Drawing the Line at “Bro-tox”
We were discouraged by a profile on Good Morning America yesterday about the rising popularity of Botox among men. (We refuse to use the term “Bro-tox.”) According to ABC News, 300,000 men received injections in 2011, up 10% from the previous year. Eyelid surgery is up 15%. Face-lifts: 14%. Liposuction: 7%. Why?
According to plastic surgeon Dr. Anthony Griffin, “There’s a competition in our society for looks. Better-looking men get paid more and they get the prettier girls.”
As you might expect, we see things slightly differently…
Professional success is attained not in spite of aging, but because of it. Same goes for romantic fulfillment: women of elegance and virtue care not about the presence of wrinkles on a gentleman’s forehead, but rather about the strength of his convictions.
Cutting out of work early once a quarter to have botulism toxin injected into your face, in our opinion, does not exemplify strength of conviction.
Granted, there’s a fine line when it comes to grooming and aging. (We support Propecia while condemning artificial color, for example.) And to be fair to Dr. Griffin and the hundreds of thousands of men receiving Botox every year: the procedure “works.” Forehead lines, crow’s-feet and vertical tension wrinkles between the eyes are decreased, significantly. The patient, in turn, appears younger.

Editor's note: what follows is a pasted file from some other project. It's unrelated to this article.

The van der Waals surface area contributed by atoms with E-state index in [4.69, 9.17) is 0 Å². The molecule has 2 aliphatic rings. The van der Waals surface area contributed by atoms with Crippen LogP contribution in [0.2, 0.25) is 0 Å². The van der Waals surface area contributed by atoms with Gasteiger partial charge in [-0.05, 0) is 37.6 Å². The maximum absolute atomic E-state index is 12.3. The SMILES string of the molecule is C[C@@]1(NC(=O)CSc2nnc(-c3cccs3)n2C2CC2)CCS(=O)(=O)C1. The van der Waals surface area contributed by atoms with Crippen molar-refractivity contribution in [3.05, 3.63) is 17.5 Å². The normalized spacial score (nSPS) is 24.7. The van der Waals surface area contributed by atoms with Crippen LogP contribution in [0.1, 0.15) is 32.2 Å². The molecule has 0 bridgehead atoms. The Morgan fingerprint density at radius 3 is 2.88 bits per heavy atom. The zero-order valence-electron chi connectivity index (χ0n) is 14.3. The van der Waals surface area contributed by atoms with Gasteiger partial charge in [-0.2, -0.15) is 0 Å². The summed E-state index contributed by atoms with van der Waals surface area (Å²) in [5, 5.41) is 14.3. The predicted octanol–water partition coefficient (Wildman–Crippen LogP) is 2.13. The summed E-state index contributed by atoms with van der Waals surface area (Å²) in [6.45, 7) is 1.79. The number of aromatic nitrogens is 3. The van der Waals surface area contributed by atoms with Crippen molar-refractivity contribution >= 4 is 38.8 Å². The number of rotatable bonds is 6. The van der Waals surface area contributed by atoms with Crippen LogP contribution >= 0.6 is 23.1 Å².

As he might after shaving off all of his body hair, donning a pair of Abercrombie cargo shorts and spending his lunch hour at the skate park, Stussy hat ever-so-slightly askew.
You’re getting older, gentlemen. And you’re looking good because of your age, not in spite of it.
- — C. Brian Smith